When it comes to the idea of fat bodies looking “wrong,”  the choices I make about what to wear have been less important than my ability to realize when a bigot is asking me to accommodate them, and the fact that I am under absolutely no obligation to do so. If you struggle with feeling like fat bodies (maybe even including yours) look “wrong” then a big part of the problem may be that the media doesn’t seem to be able to show us with heads and faces, let alone as positive role models.  So I suggest taking some time each day to find pictures of fat bodies and work to increase your skill at perceiving beauty.  


by Regen Chastain. 
Dancer, Choreographer, Writer, Speaker, Fat Person
www.  Dances With Fat      

  Life has taught me things things about myself and others. I now realize that I grew up surrounded by Fat Bigots… meaning people who were prejudiced against people who exhibited the physical characteristic of being Fat. That nonacceptance range of of Fat began with the state of being "not thin"; included "a bit plump" or "overweight"; then progressed to "fat", "really fat", and then on to "morbidly obese" and up.

I adopted this mental state as my own, which was a problem since I was never "thin". I was curvy even as a very young adolescent in the late 1950s, I recall my mother's reaction when she weighed me and learned that at 5'1" I weighed 105 lbs. She exclaimed in fear and horror, "That's what I weighed when I got married!!." She was taller, 5'4" so I was already fatter than my mother was as a young adult.. and she was a "normal" person not a "thin" person.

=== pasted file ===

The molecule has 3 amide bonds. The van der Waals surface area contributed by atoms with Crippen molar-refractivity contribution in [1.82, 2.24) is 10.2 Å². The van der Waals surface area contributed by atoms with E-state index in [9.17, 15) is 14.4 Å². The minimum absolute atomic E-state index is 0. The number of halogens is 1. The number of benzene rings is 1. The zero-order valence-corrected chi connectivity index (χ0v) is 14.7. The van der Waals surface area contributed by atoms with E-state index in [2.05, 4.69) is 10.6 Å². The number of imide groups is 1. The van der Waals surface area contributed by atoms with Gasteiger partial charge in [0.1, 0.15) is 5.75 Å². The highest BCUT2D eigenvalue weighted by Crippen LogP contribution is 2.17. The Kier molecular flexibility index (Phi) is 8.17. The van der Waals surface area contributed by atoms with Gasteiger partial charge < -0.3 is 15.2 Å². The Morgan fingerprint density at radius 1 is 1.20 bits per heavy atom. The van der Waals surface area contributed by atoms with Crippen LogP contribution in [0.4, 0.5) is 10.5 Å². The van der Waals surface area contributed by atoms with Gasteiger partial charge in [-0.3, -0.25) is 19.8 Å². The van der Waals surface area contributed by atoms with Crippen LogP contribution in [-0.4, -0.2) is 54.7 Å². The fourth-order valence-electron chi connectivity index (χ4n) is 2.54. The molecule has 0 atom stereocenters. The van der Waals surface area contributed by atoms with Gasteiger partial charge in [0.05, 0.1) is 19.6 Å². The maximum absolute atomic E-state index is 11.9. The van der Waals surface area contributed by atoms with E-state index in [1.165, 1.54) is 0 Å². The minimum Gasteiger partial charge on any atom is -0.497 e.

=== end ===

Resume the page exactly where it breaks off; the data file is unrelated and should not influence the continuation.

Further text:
This article brought my attention to the fact that as a child I was taught to dress to please Fat Bigots. When the "squaw shirt" was popular, it was to be avoided because it was a gathered skirt. My peers wore the straight sheath dresses favored by Jackie Kennedy, but these disguised my small waist and emphasized my hips and thighs, so I wore "princess" style, dresses, which skimmed past my waist to smoothly flare out over my hips.

Showing Skin was to be avoided, no bare upper arms or showing of knees or thighs. Modesty wasn't the true reason for this, it was to avoid showing fat. As a freshman in High School, while weighing 115 lbs, I was outfitted with long-line bras, and panty girdles in order to smooth out any bouncy fat that might show through my clothing.

I adopted this mindset as my own. Although there were many girls fatter than me, who dressed without regard to fat concealment, I regarded them with hidden contempt, and I judged my own appearance by comparing myself to girls who were naturally thin.

This attitude followed me throughout my life, and I considered it normal. However, I was a middle-aged woman with years of Therapy behind me, before I realized that what was wrong was Society, not my body.

I always knew that I was dressing for societal approval, and I still do this. However, I do it now as a conscious choice, using personal preferences I've established over years of habit.

There are lots of different types of bodies, and different ways to acceptably dress them.  
See below:  Aerosmith's - Pink